Trio of dead stars upholds a key part of Einstein’s theory of gravity

Celestial orbital dance conforms with physicists’ expectations for ultradense objects

dead stars illustration

TRIPLE THREAT  A threesome of dead stars has allowed a new test of a tenet of Einstein’s theory of gravity. The trio includes a pulsar (illustrated, with bands of electromagnetic radiation in blue) in orbit with a nearby white dwarf. A second white dwarf orbits farther afield (red, upper right).

NRAO Outreach/ (CC BY-NC 3.0)

OXON HILL, Md. — Observations of a trio of dead stars have confirmed that a foundation of Einstein’s gravitational theory holds even for ultradense objects with strong gravitational fields.

The complex orbital dance of the three former stars conforms to a rule known as the strong equivalence principle, researchers reported January 10 at a meeting of the American Astronomical Society. That agreement limits theories that predict Einstein’s theory, general relativity, should fail at some level.

According to general relativity, an object’s composition has no impact on how gravity pulls on it: Earth’s gravity accelerates a sphere of iron at the same rate as a sphere of lead. That’s what’s known as the weak equivalence principle. A slew of experiments have confirmed that principle — beginning with Galileo’s purported test of dropping balls from the Leaning Tower of Pisa (SN: 1/20/18, p. 9).

But the strong equivalence principle is more stringent and difficult to test than the weak version. According to the strong equivalence principle, not only do different materials fall at the same rate, but so does the energy bound up in gravitational fields. That means that an incredibly dense, massive object with a correspondingly strong gravitational field, should fall with the same acceleration as other objects.

“We’re asking, ‘How does gravity fall?’” says astronomer Anne Archibald of the University of Amsterdam, who presented the preliminary result at the meeting. “That sounds weird, but Einstein says energy and mass are the same.” That means that the energy bound up in a gravitational field can fall just as mass can. If the strong equivalence principle were violated, an object with an intense gravitational field would fall with a different acceleration than one with a weaker field.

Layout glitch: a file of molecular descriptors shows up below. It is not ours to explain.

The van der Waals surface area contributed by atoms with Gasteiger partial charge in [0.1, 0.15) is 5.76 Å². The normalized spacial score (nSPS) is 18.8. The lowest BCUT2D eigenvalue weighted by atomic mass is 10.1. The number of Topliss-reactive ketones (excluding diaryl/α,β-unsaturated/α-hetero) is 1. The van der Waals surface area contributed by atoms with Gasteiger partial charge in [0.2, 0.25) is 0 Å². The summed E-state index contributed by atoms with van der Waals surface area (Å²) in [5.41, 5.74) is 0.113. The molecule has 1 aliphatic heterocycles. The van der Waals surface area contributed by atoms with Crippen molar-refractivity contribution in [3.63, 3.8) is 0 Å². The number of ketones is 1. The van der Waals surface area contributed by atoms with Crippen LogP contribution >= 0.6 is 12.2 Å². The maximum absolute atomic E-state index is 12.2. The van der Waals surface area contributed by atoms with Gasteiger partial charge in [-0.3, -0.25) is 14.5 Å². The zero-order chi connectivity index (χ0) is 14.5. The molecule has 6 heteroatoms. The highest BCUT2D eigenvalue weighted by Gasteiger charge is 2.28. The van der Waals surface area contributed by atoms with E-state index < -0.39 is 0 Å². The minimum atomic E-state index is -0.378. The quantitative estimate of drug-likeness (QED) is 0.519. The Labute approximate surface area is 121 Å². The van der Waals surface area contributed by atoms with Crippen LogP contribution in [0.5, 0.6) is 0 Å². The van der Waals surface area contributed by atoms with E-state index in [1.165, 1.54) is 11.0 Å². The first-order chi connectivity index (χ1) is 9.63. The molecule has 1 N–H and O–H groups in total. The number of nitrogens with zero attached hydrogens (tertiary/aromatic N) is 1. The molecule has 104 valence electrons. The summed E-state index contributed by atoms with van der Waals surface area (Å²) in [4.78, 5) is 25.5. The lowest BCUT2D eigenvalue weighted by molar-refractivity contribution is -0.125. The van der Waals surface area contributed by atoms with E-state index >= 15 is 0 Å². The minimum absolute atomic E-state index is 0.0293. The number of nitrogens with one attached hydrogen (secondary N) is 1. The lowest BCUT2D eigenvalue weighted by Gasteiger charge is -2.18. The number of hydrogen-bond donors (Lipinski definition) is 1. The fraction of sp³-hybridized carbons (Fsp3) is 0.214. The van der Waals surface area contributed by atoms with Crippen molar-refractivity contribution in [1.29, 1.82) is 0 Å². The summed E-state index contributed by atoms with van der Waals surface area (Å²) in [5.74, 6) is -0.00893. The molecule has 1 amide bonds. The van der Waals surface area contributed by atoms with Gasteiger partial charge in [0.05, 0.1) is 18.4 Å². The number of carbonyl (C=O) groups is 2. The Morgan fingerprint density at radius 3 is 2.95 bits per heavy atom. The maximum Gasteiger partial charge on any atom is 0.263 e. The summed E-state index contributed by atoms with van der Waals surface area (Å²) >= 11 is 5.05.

To test this theory, scientists measured the timing of signals from a pulsar — a spinning, ultradense collapsed star that emits beams of electromagnetic radiation that sweep past Earth at regular intervals. The pulsar in question, PSR J0337+1715, isn’t just any pulsar: It has two companions (SN: 2/22/14, p.8). The pulsar orbits with a type of burnt-out star called a white dwarf. That pair is accompanied by another white dwarf, farther away.

If the strong equivalence principle holds, the paired-up pulsar and white dwarf should both fall at the same rate in the gravitational field of the second white dwarf. But if the pulsar, with its intense gravitational field, fell faster toward the outermost white dwarf than its nearby companion, the pulsar’s orbit would be pulled toward the outermost white dwarf, tracing a path in the shape of a rotating ellipse.

Scientists can use the timing of a pulsar’s signals to deduce its orbit. As a pulsar moves away from Earth, for example, its pulses fall a little bit behind its regular beat. So if J0337+1715’s orbit were rotating, signals received on Earth would undergo regular changes in their timing as a result. Archibald and colleagues saw no such variation. That means the pulsar and the white dwarf must have had matching accelerations, to within 0.16 thousandths of a percent.

Many physicists expect the strong equivalence principle to be violated on some level. General relativity doesn’t mesh well with quantum mechanics, the theory that reigns on very small scales. Adjustments to general relativity that attempt to combine these theories tend to result in a violation of the strong equivalence principle, says physicist Clifford Will of the University of Florida in Gainesville, who was not involved with the research.

The strong equivalence principle might still fail at levels too tiny for this test to catch. So the door remains open for adjustments to general relativity. But the new measurement constrains many such theories better than any previous test.  The result is “really tremendous,” says Will. It’s “a great improvement in this class of theories … which is why this triple system is so beautiful.”

Physics writer Emily Conover has a Ph.D. in physics from the University of Chicago. She is a two-time winner of the D.C. Science Writers’ Association Newsbrief award.

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